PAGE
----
Anesthesia & Analgesia March 2016
The anticonvulsant medication gabapentin—already a useful part of strategies to control pain after surgery—also effectively reduces the common complication of postoperative nausea and vomiting (PONV), reports a study in Anesthesia & Analgesia.
“The results support the inclusion of preoperative gabapentin as part of the approach to prevention of PONV,” write Dr. Michael C. Grant and colleagues of The Johns Hopkins Medical Institutions, Baltimore. But they highlight the need for further research—including studies to determine exactly how gabapentin works to prevent nausea and vomiting.
Pooled Data Analysis Supports Gabapentin’s Antiemetic Effect
The researchers analyzed pooled data (meta-analysis) from previous randomized trials of gabapentin that provided information on nausea and vomiting outcomes. Most of the 44 studies—including nearly 3,500 patients—focused on gabapentin’s effects on pain and related outcomes. In these studies, nausea and vomiting were evaluated as secondary outcomes, along with side effects.
Dr. Grant and colleagues also performed a separate analysis of data from eight studies—including 838 patients—assessing nausea and vomiting as the main outcome of interest. This addressed a weakness of previous analyses including all data on nausea and vomiting from gabapentin studies.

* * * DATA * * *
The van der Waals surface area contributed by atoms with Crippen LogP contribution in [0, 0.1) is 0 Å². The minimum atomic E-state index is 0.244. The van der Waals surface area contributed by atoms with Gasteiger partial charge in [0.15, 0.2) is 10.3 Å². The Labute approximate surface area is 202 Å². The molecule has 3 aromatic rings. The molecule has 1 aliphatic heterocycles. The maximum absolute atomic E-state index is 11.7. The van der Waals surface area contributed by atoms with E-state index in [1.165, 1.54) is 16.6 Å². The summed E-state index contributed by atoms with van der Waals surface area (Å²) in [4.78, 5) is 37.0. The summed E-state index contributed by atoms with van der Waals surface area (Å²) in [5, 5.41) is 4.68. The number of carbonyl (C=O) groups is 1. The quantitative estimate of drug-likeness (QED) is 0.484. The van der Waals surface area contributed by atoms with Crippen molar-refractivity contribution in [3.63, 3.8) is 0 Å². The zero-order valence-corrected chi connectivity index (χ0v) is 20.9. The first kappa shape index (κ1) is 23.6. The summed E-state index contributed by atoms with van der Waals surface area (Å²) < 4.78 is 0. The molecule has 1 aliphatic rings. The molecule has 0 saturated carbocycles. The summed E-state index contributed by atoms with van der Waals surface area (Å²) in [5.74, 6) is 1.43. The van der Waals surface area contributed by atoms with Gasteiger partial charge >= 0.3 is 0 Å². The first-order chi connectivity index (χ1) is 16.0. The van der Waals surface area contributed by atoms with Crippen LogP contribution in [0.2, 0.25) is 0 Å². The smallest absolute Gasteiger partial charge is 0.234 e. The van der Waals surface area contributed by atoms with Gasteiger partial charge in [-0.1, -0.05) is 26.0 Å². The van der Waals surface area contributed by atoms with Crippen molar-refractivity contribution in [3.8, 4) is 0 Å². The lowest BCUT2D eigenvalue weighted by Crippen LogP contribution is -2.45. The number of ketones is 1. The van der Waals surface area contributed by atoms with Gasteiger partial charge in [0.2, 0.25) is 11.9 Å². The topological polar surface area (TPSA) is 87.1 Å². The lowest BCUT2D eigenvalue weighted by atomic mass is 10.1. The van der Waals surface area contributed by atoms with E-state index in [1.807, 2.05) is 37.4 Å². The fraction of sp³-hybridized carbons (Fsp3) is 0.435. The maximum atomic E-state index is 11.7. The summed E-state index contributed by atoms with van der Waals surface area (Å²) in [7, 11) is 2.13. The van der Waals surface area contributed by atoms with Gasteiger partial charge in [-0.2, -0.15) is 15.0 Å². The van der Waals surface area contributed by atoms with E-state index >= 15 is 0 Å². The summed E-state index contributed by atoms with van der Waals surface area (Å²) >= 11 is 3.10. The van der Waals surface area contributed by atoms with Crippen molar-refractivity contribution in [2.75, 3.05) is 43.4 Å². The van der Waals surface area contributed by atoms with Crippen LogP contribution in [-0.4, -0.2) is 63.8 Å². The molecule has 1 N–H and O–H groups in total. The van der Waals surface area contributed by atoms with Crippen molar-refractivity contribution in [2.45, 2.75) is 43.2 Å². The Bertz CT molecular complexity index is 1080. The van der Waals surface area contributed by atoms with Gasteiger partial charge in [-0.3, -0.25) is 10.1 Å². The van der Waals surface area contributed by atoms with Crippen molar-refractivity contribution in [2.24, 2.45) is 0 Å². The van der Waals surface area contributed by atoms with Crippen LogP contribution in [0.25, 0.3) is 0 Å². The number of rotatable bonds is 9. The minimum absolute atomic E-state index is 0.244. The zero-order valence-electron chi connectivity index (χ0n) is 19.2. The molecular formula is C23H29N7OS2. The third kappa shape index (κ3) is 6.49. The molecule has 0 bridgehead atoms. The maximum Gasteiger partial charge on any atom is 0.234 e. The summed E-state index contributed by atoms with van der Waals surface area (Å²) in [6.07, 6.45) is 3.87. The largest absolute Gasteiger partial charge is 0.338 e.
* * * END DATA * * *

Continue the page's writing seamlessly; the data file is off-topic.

Meta-analysis of these primary outcome studies showed reduced rates of nausea and vomiting for patients receiving gabapentin before surgery. The overall risk of nausea and vomiting within 24 hours was about 60 percent lower with gabapentin, compared to inactive placebo (or other treatments). The individual risks of nausea and vomiting were reduced by about 66 percent each.
The effects were similar to the results of meta-analysis of all studies, whether nausea and vomiting was evaluated as a primary or secondary outcome. The benefits of gabapentin were also similar on analysis of different subgroups, including patient considered at high risk of nausea and vomiting. Gabapentin also reduced the need for other antiemetic (anti-nausea) drugs.
There was evidence of a possible side effect of gabapentin, with a 20 percent increase in the risk of excessive sedation or sleepiness after surgery. It was unclear whether this led to adverse outcomes, such as prolonged time in the postanesthesia care unit (recovery room) after surgery.
Despite progress in identifying risk factors and effective treatments, nausea and vomiting continues to be a common complication of anesthesia and surgery. Originally developed as an anticonvulsant drug, gabapentin has also been found useful for treatment of chronic pain.
Research has shown that gabapentin can be an effective part of strategies to control pain after surgery—particularly in reducing the need for opioid (narcotic) pain relievers. Experience showing that gabapentin can reduce chemotherapy-related nausea led to its being studied for prevention of nausea and vomiting.
The new analysis, including the largest group of studies to date, suggests that gabapentin has a “significant role…not only for alleviating postoperative pain, but also for preventing PONV,” Dr. Grant and coauthors conclude. They point to the need for further studies to compare gabapentin to more traditional antiemetic drugs, as well as to understand “the actual mechanism by which gabapentin preempts nausea and vomiting.”